Word to your moms, bitches.

So anyway, its basically 600% sugar and 100% artery clogging and 1000% diabetic coma inducing. But it is so goddamn delicious you want to curl into a fetal position and eat an entire pie all by yourself while growling and hissing at anyone who tries to take it from you.

I love Amish country, its so quiet and beautiful. I love the craft stores filled with homemade quilts and all the fresh baked goods that you know are made with excellent REAL ingredients. Plus we went to Hershey Park, which was fun except for me getting soaked on a water ride I was NOT prepared for (if you know me, you know I use a straightening iron religiously, and when my hair gets wet and dries on its own, it curls and I do not enjoy that- nor do I enjoy my M·A·C running down my face and YES I wore full makeup to a amusement park!) and then it started to get chilly and rain, so we were forced indoors. We took the chocolate tour and had a good time. But let me tell you honestly… after 4 days there I’ve never been so happy to come over that bridge and see a billboard that says ‘David Yurman on Madison.’ I LOVE NY!

So I said to myself, “Self.. you oughta make some shoofly cupcakes!” … well no actually… I think Jay or Jen (his sister) mentioned that I ought to make shoofly cupcakes at some point while we were driving over hills looking at cows and silos and getting delirious from shoofly withdrawal and the smell of road apples. So I didn’t think of it myself per se. But I was thinking of how it could be done, and how it could be done without making individual pies. Which I didn’t really want to do because then they wouldn’t be cupcakes… they’d be cuppies.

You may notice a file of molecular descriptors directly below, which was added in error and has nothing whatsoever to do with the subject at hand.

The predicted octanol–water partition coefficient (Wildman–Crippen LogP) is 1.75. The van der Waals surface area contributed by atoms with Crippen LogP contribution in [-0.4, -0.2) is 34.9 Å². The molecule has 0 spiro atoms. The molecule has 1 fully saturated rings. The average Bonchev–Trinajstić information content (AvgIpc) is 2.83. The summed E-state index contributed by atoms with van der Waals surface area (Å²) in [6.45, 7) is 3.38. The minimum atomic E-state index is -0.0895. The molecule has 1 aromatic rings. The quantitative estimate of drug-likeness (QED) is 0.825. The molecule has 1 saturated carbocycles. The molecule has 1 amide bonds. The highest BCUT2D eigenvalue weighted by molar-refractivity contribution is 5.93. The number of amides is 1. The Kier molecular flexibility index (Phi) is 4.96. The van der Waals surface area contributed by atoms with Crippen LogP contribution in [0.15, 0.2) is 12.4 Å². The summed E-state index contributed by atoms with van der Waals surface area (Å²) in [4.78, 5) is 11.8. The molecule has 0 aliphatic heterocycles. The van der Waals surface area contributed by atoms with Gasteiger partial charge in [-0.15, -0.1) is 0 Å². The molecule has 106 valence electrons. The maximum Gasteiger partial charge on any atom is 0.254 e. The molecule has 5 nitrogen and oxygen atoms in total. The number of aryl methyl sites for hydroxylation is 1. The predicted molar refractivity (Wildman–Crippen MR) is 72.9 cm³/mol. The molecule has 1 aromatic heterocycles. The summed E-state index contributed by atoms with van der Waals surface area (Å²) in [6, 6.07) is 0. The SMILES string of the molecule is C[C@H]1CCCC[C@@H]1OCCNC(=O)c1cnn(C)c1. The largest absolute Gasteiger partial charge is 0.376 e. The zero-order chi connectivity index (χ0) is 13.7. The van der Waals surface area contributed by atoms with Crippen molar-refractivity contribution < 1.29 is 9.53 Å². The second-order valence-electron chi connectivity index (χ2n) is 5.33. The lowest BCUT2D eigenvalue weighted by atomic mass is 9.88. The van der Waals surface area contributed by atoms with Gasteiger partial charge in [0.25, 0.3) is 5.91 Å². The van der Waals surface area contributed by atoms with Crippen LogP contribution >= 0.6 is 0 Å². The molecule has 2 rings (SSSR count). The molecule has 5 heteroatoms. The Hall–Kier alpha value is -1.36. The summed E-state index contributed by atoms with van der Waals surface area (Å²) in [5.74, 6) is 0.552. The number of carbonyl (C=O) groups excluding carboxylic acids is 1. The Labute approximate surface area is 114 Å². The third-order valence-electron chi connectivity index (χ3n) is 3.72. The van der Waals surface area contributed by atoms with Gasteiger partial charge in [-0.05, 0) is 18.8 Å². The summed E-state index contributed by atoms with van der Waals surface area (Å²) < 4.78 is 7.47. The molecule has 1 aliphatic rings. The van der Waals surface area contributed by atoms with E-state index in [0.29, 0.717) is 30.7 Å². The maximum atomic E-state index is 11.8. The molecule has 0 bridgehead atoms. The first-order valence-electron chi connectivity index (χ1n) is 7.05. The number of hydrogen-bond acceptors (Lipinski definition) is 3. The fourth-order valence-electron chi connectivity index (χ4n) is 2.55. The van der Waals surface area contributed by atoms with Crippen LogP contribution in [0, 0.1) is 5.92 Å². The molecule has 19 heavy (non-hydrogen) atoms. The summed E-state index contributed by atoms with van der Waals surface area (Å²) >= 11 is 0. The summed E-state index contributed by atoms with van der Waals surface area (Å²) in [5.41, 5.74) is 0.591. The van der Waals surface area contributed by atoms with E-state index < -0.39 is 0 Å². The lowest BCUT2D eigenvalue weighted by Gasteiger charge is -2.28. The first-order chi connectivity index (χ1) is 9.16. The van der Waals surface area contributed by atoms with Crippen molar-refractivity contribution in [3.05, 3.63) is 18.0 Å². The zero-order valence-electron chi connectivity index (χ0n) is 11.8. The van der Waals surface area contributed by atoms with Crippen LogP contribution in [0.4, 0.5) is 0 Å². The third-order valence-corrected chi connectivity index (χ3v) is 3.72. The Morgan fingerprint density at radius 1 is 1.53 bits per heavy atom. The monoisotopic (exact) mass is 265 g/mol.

But thanks to the internet, I was inspired. So here we are folks.. shoofly mothereffin’ cupcakes.



  • 3 cups all-purpose flour
  • 1 cup brown sugar
  • ½ cup shortening
  • ½ teaspoon salt
  • 1 cup molasses
  • 1 ½ cups boiling water
  • 1 teaspoon baking soda


  1. Mix flour, sugar, shortening and salt together.
  2. Reserve 1 cup for crumbles.
  3. Mix molasses, boiling water and baking soda.